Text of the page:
The author Stefan Zweig was unknown to me; but, as frequently happens, after his work The Post-Office Girl was recommended by a friend, his name showed up in a number of articles and reviews, especially of the film “The Grand Budapest Hotel.”
Zweig was a Viennese writer, 1881-1942, whose work included biographies, historical works, plays, long fiction and novellas. There is a movement to make even his unpublished works available, including The Post–Office Girl, published in 1982 by New York Review of Books Classics. The original title,“The Intoxication of Metamorphosis,” aptly describes the book.
Told from the point of view of Christina, the book is set in Austria not long after The Great War. Christina lives with her mother, scraping together an existence, when she receives an invitation from her mother’s sister, who had moved to America and married well, to join her at a resort in
Switzerland. Christina discovers a life she never dreamed of and a person within herself she didn’t know existed. Her return home to her civil service position in the town post office highlights the wretchedness of her life. She meets a war- weary veteran, Ferdinand, who proposes a solution to their cheerless lives, which will be their salvation or their doom.
One reviewer felt Zweig was “particularly astute in the way he handles women their yearning and frustrations.” The book has been called over-written but “also hypnotic in its downward spiral into tragedy.” I found it written (or translated) in a style that kept me engaged and surprised by the possible final conclusion.
Karen Joy Fowler, author of The Jane Austen Book Club, has written a somewhat disturbing book in We Are All Completely Beside Ourselves, but one that stays with you.
The narrator, Rosemary Cooke, recounts her growing up in the mid-west in the late 1970s, with her mother and father, brother Lowell and sister Fern. Her father was a psychology professor at Indiana University and encourages her, as she is a talkative, precocious child, when recounting anything, to “start in the middle” and so she does with her narration. We don’t learn what the event was that drove her to silence about her family until well into the book, when her sister Fern is sent “to a farm.” It becomes apparent that Fern, in addition to being Rosemary’s best friend and companion, is a chimpanzee, and her departure from the household results in unforeseen consequences. Essentially, the family falls apart.
Barbara Kingsolver, in her review in the New York Times (June 6, 2013) says, “To experience this novel exactly as the author intended, a reader should avoid the flap copy and everything else written about it” — including her excellent review. She goes on to praise it, calling it “readably juicy and surreptitiously smart,” which it is, but it is also sad, with a dash of weird. Rosemary’s life follows the path of many in the ‘70s; upheaval, risky friends, involvement in social causes, in her case, and her brother’s, animal rights, as she learns where Fern is and bends her efforts to go to her. Rosemary’s account of her efforts, and her life, create an emotionally gripping picture of the boundary between human and animal beings.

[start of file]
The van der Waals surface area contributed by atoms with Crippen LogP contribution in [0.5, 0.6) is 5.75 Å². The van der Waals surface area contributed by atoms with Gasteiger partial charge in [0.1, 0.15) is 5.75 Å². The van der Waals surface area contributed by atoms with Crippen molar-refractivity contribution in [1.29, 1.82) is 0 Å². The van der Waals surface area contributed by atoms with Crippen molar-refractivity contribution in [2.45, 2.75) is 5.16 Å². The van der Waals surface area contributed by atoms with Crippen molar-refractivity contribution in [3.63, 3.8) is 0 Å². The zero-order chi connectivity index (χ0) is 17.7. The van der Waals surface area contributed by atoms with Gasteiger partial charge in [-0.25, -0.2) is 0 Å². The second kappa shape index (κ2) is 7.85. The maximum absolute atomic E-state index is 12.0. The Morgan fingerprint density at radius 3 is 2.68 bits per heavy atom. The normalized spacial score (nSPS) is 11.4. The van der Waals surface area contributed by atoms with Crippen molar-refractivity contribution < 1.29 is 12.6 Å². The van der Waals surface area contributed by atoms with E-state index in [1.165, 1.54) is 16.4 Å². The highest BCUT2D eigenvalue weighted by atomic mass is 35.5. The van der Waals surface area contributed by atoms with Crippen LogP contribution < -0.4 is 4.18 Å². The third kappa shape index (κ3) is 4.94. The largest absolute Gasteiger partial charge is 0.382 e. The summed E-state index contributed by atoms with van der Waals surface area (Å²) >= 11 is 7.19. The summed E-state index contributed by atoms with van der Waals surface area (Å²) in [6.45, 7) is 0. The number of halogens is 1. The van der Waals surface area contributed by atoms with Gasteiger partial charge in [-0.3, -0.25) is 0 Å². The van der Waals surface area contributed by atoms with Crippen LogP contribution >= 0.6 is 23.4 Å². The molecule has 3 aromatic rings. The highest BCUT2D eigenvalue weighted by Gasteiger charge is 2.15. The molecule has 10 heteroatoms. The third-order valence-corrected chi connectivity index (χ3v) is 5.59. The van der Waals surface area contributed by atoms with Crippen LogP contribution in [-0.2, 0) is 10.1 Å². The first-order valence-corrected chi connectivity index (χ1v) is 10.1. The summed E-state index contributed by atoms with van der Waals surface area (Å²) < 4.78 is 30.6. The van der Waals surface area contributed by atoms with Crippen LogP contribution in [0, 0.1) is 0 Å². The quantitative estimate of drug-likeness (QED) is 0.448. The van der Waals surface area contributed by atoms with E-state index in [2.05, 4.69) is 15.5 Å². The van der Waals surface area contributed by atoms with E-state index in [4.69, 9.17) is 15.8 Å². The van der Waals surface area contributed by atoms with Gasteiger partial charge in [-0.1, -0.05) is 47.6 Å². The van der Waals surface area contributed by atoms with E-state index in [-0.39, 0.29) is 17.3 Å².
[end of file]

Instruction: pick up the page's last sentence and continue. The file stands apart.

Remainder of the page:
The Red Garden by Alice Hoffman is a collection of vignettes limning the history of the (mythical) town of Blackwell, MA from its establishment in 1786 to present day. Each self-contained chapter focuses on a person or event that has some relation to the chapter before or next. The characters are all descendents of the town’s founding families and the interconnections result in the chronicle of a small town, which could be any small town, with its dark secrets, loyalty and passions. From the publisher: “At the center of everyone’s life is a mysterious garden where only red plants can grow, and where the truth can be found by those who dare to look.” It is not a continuous narrative but snapshots of town life, town characters, town events, which build to create a touching, funny, sad, memorable work
Anthony Marra’s debut novel, A Constellation of Vital Phenomena, takes place in Chechnya, told in reminiscences from 1994 through 2004. Against the background of the bloody struggle against Russia for independence is told the story of Haava, an 8-year-old girl whose father is abducted by the Russians, and Akhmed, a neighbor and friend who takes Haava to a nearby abandoned hospital, run by Sonja, the sole, stressed-out doctor doing her best to save those she can. In the course of the five days the narration covers, the lives of these three become enmeshed. Many characters appear (and disappear) throughout; there is death and deceit, but there is also life, as defined in Sonja’s dictionary, “a constellation of vital phenomena — organization, irritability, movement, growth, reproduction, adaptation.” There is beauty in the language: “The quiet of the house followed him
into the woods. Two hundred meters in, raising his head in a long scream, he tore a hole in the silence through which he could walk more freely…A meteorologist might beg to differ, but weather prediction was an act of infidel witchcraft that could not be trusted.” This is a complex book, sometimes hard to follow, poignant, but well worth the trip.
If I had known Peter Heller’s The Dog Stars was a post-apocalyptic novel, I never would have picked it up. However, being a dog-lover and living with a pilot, I was intrigued by the cover, with its “dog” constellation anchored by a single-engine plane. I was not expecting the contents to enthrall me.
Hig, the narrator, lives on the plains near the mountains of what was Colorado before an infection swept away everyone he knew and loved. He survives at an old airport, with his dog, Jasper; a paranoid, gun-toting misanthrope, Bangley, as a neighbor; and a 1956 Cessna 182. They have food and gas for the plane and have established a perimeter, which Bangley guards against intruders from towers he has built. Hig surveys the area from the plane, or flies off into the mountains to hunt or